Ralphs has been selected to play 
the part of the head of the Glary 
Grove band, Jack Armstrong. 
Malcolm Judd, a slave owner, will 
be portrayed by Keith Puckett. 

There will be an admission 
charge for the production both 
nights. 



Yearbook Editor 
Announces Staff, 
Plans for L'Ami 

L'Ami editor, Norma Dillon, an- 
nounced this week her plans for 
the 1950 George Fox yearbook. 

Margaret Shattuck, senior, will 
assist Norma in editing the L'Ami. 
Margaret was Crescent editor dur- 
ing her junior year. 

The position of business man- 
ager will be filled by Dick Beebe, 
who is also a senior. Dick has been 
active in the athletic department 
as well as being a member of the 
GF club during his three years at 
college. 

Ad manager for 1950 will be 
Jim Higgins, a freshman from 
Parkdale, Oregon. 

Churches or business firms wish- 
ing to purchase space for an ad 
are urged to write or see Jim Hig- 
gins. Norma also stated that 
L'Ami's will cost $2.50 for those 
not attending George Fox college. 
Anyone desiring a L'Ami may send 
their name, address, and money to 
Dick Beebe. 

Pictures of the students and fac- 
ulty will be taken this year on 
October 31, November 3 and 7, by 
Riley's studio of Newberg. 

According to Norma, "It is the 
desire of the L'Ami staff that the 
1950 yearbook serve to acquaint 
the friends of GFC with the well- 
rounded campus life of George 
Fox." 




Entered as second-class matter at the Postoffice at Newberg, Oregon. 
Published bi-weekly during the college year by the Student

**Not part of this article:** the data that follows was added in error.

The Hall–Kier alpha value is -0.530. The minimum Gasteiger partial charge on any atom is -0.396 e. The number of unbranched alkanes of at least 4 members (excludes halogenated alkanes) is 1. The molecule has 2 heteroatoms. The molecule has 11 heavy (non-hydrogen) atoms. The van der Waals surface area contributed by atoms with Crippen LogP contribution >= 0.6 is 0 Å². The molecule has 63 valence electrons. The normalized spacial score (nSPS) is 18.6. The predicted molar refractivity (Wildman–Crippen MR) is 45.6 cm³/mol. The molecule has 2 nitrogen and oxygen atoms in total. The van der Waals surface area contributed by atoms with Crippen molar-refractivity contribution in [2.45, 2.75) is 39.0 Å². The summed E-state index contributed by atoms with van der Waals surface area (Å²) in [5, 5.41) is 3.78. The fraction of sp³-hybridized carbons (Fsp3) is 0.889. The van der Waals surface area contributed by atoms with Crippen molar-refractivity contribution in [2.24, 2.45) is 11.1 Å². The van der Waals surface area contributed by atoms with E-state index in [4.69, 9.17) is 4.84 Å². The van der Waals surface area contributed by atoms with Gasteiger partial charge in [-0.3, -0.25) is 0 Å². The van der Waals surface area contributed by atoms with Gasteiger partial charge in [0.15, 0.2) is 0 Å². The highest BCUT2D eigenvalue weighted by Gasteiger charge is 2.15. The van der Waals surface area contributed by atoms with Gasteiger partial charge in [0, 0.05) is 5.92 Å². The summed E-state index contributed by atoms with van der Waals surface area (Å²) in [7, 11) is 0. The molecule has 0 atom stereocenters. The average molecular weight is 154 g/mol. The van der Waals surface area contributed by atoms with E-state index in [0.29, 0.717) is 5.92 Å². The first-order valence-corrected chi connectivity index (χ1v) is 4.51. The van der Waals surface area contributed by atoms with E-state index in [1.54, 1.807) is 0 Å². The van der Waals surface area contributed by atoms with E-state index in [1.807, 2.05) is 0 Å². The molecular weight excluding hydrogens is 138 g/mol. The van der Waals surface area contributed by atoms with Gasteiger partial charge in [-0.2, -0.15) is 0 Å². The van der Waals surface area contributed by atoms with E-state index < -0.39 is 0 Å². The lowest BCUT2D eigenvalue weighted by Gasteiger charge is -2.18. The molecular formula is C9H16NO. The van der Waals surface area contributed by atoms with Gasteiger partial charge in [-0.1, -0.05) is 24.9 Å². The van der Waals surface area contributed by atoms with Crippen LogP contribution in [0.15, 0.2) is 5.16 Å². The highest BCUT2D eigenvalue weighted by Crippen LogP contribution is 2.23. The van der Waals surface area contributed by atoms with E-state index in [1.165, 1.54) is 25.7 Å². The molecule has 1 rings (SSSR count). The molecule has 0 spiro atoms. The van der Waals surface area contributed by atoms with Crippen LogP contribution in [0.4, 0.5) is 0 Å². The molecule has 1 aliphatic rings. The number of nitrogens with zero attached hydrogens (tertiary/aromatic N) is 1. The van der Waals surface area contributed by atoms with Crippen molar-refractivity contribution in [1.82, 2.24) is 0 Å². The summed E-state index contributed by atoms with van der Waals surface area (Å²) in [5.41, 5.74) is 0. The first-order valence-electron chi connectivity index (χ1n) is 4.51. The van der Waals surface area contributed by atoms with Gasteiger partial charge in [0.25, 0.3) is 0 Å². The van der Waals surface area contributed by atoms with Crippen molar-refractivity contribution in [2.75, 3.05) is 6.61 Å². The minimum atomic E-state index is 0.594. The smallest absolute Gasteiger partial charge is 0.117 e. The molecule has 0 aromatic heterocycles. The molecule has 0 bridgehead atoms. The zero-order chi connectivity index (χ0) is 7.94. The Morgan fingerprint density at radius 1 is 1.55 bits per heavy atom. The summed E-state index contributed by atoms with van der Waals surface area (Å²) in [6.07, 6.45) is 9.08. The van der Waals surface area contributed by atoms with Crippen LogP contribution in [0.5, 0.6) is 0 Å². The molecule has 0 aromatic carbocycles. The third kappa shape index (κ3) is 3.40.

Body of Pacific College. Terms— 75c a year. 

Member 
Intercollegiate Press 

EDITORIAL STAFF 

Editor Betty May Street 

Assistant Editor Larry Wyman 

News Editor Virginia Peters 

Sports Editor Bob Saucy 

Assistant Sports Editor Ralph Beebe 

Cartoonist Paul Puckett 

Fea^vre Writers Bonnie Barnes, Florene Price 

Sports Writers N. Foley, M. Larrance, J. Liedke, H. Weesner 

News Writers L. Burnett, E. Coleman, W. Pierson, C. Judd, M. 

Williams, L. Wyman, J. Hendricks, H. Magee, B. 

Field, P. Parmenter, P. Keppinger, K. Robison, R. 

Hinshaw, L. Hudiburgh. 

BUSINESS STAFF 

Business Manager Frank Starkey 

Assistant Business Manager Gene Comfort 

Circulation Manager „ Maribeth McCracken 

Assistant Circulation Manager Apphia Koch 

Circulation Dept Floyd Coleman, Leland Brown, Claude Dannelly 



Whereas ye know not what shall be on the morrow. For 
what is your life? It is even a vapor, that appeareth for a 
little time, and then vanisheth away. 

For that ye ought to say, If the Lord will, we shall live, 
and do this, or that. 

James 5:14, 15 



'Work for the Night Is Coming' 



"Whereas ye know not 
what shall be on the mor- 
row ..." 

Tomorrow is as uncertain